Four out of every one-thousand babies born in the U.S. suffer some brain damage. Traditionally doctors could do little to save these babies' brains. Now doctors are using a blanket not for warmth, but to cool them down.
At birth, complications in the placenta or umbilical cord can deprive babies of oxygen. This can lead to brain damage, blindness and other developmental problems. Now University of Florida doctors are using a cooling blanket that has tubes of cool water flowing through it to lower a babies core temperature and potentially prevent more damage.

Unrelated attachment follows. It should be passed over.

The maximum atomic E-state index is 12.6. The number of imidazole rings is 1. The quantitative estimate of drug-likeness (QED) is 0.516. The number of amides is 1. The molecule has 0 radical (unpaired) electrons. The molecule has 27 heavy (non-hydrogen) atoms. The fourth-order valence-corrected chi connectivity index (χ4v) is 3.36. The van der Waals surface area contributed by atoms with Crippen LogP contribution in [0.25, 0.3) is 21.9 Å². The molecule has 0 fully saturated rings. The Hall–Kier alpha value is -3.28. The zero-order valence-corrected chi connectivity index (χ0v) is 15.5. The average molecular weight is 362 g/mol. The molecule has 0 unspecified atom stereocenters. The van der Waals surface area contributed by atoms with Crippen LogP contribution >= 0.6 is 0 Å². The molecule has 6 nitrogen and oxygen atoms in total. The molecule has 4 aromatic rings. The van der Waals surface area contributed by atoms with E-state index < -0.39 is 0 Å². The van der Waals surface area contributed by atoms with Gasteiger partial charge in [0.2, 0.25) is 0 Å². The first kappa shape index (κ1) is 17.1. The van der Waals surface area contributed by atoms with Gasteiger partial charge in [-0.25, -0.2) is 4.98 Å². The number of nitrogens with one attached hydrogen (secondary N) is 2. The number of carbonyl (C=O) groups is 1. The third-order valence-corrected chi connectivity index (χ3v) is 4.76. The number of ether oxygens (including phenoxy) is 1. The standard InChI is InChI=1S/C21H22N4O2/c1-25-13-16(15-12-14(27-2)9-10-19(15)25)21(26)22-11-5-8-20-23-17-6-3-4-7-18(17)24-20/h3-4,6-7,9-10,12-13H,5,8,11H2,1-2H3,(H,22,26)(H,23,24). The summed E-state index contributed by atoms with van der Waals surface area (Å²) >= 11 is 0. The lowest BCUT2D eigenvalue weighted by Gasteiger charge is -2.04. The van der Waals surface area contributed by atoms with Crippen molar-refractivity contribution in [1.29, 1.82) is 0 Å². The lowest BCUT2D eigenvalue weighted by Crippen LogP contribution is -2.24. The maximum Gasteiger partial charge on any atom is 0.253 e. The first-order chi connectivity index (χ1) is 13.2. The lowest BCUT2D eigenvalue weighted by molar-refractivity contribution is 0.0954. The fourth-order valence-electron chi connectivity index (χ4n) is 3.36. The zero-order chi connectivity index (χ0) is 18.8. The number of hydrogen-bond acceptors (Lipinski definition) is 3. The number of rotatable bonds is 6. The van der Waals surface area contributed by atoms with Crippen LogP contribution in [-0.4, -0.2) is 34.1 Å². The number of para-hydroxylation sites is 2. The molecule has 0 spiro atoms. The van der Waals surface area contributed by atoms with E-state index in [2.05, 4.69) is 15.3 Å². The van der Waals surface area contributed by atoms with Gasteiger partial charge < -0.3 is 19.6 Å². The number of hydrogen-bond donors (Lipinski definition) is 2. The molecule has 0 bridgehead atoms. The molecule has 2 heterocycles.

"What the cooling blanket does is that is decreases the core temperature by three degrees. So the cells in the brain can either live or die, they are sitting on the fence after injury, and what the cooling does is push them towards living rather than dying."
Doctors use the cooling therapy on babies that are less than six hours old and therapy continues for 72 hours. Studies have shown the cooling blanket reduces the disability and death rates in babies born with brain damage. Doctors say this cooling blanket offers families new hope. "This technology has really given us something to offer help to parents. In the past with our therapies we really didn't have anything that was specifically to help the brain get better. So really this therapy has given hope for a patient population that was really hopeless in the past."